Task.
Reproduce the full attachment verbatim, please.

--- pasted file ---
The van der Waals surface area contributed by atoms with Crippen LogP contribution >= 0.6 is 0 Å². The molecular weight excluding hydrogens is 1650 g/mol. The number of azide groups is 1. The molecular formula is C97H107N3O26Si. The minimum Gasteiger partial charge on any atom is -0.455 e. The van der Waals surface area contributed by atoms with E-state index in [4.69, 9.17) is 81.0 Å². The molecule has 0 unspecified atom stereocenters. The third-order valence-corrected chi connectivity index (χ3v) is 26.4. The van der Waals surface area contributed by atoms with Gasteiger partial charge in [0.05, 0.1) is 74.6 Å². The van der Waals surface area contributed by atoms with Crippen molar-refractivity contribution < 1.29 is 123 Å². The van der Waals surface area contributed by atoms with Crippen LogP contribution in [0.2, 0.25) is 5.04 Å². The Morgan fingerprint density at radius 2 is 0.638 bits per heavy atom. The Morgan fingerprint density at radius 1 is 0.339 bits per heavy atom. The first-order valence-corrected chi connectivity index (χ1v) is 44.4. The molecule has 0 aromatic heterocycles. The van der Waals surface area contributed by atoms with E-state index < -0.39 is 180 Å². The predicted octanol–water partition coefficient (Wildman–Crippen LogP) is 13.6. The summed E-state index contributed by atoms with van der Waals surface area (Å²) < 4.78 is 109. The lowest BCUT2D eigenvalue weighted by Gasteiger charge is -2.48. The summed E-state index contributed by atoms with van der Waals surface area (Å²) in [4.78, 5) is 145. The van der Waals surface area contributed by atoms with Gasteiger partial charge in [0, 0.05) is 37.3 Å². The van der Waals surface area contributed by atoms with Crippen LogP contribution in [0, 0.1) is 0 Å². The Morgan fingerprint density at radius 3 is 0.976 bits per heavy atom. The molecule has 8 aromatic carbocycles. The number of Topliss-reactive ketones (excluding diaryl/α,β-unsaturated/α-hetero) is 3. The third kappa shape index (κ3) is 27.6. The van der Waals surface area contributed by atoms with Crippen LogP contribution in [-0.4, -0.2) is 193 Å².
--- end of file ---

The van der Waals surface area contributed by atoms with Crippen LogP contribution >= 0.6 is 0 Å². The molecular weight excluding hydrogens is 1650 g/mol. The number of azide groups is 1. The molecular formula is C97H107N3O26Si. The minimum Gasteiger partial charge on any atom is -0.455 e. The van der Waals surface area contributed by atoms with E-state index in [4.69, 9.17) is 81.0 Å². The molecule has 0 unspecified atom stereocenters. The third-order valence-corrected chi connectivity index (χ3v) is 26.4. The van der Waals surface area contributed by atoms with Gasteiger partial charge in [0.05, 0.1) is 74.6 Å². The van der Waals surface area contributed by atoms with Crippen molar-refractivity contribution < 1.29 is 123 Å². The van der Waals surface area contributed by atoms with Crippen LogP contribution in [0.2, 0.25) is 5.04 Å². The Morgan fingerprint density at radius 2 is 0.638 bits per heavy atom. The Morgan fingerprint density at radius 1 is 0.339 bits per heavy atom. The first-order valence-corrected chi connectivity index (χ1v) is 44.4. The molecule has 0 aromatic heterocycles. The van der Waals surface area contributed by atoms with E-state index < -0.39 is 180 Å². The predicted octanol–water partition coefficient (Wildman–Crippen LogP) is 13.6. The summed E-state index contributed by atoms with van der Waals surface area (Å²) < 4.78 is 109. The lowest BCUT2D eigenvalue weighted by Gasteiger charge is -2.48. The summed E-state index contributed by atoms with van der Waals surface area (Å²) in [4.78, 5) is 145. The van der Waals surface area contributed by atoms with Gasteiger partial charge in [0, 0.05) is 37.3 Å². The van der Waals surface area contributed by atoms with Crippen LogP contribution in [0, 0.1) is 0 Å². The Morgan fingerprint density at radius 3 is 0.976 bits per heavy atom. The molecule has 8 aromatic carbocycles. The number of Topliss-reactive ketones (excluding diaryl/α,β-unsaturated/α-hetero) is 3. The third kappa shape index (κ3) is 27.6. The van der Waals surface area contributed by atoms with Crippen LogP contribution in [-0.4, -0.2) is 193 Å².